It’s been five years since Dina Zaman wrote I Am Muslim, her eclectic collection of articles about the realities of religious life as seen and lived by Muslims themselves. Sumitra Selvaraj caught up with her at the George Town Literary Festival in late 2012 to chat, and winds up under Dina’s storytelling spell.
The first thing I do is tell Dina that her book resonated with me, which is a little strange for an atheist to admit. She laughs and tells me that many other atheists have said the same thing to her. I then tell her that with a title like I Am Muslim you could easily assume that the book is about a personal journey or even a fervent exposition of faith.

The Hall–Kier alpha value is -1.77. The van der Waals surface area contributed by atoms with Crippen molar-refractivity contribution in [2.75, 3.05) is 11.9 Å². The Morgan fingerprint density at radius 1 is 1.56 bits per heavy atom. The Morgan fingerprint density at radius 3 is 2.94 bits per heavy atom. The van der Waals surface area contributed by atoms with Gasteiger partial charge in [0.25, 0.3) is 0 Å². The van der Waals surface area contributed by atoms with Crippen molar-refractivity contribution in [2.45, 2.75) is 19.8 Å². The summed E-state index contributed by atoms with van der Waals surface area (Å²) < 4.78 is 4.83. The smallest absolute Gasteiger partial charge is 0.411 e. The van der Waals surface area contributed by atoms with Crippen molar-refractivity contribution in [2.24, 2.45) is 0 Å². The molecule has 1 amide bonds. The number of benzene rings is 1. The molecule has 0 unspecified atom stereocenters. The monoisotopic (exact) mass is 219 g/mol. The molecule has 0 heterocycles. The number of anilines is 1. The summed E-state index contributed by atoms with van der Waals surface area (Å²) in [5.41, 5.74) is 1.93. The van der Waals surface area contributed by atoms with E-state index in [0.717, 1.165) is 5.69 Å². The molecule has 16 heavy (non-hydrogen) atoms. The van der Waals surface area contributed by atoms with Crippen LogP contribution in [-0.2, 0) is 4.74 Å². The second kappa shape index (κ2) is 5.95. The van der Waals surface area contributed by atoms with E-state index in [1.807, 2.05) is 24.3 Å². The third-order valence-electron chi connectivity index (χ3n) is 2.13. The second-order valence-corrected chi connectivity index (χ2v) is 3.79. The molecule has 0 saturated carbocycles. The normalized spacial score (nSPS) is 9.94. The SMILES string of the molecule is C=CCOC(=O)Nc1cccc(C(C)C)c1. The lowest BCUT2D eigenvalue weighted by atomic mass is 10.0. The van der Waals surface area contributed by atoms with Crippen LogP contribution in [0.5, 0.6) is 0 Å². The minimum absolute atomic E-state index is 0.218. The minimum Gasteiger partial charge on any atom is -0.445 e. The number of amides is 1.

Dina sighs in mild exasperation. She must have had to clear this misconception a million times, I realise guiltily.
“People immediately assume that this is a story about me, but actually it’s nothing like that.
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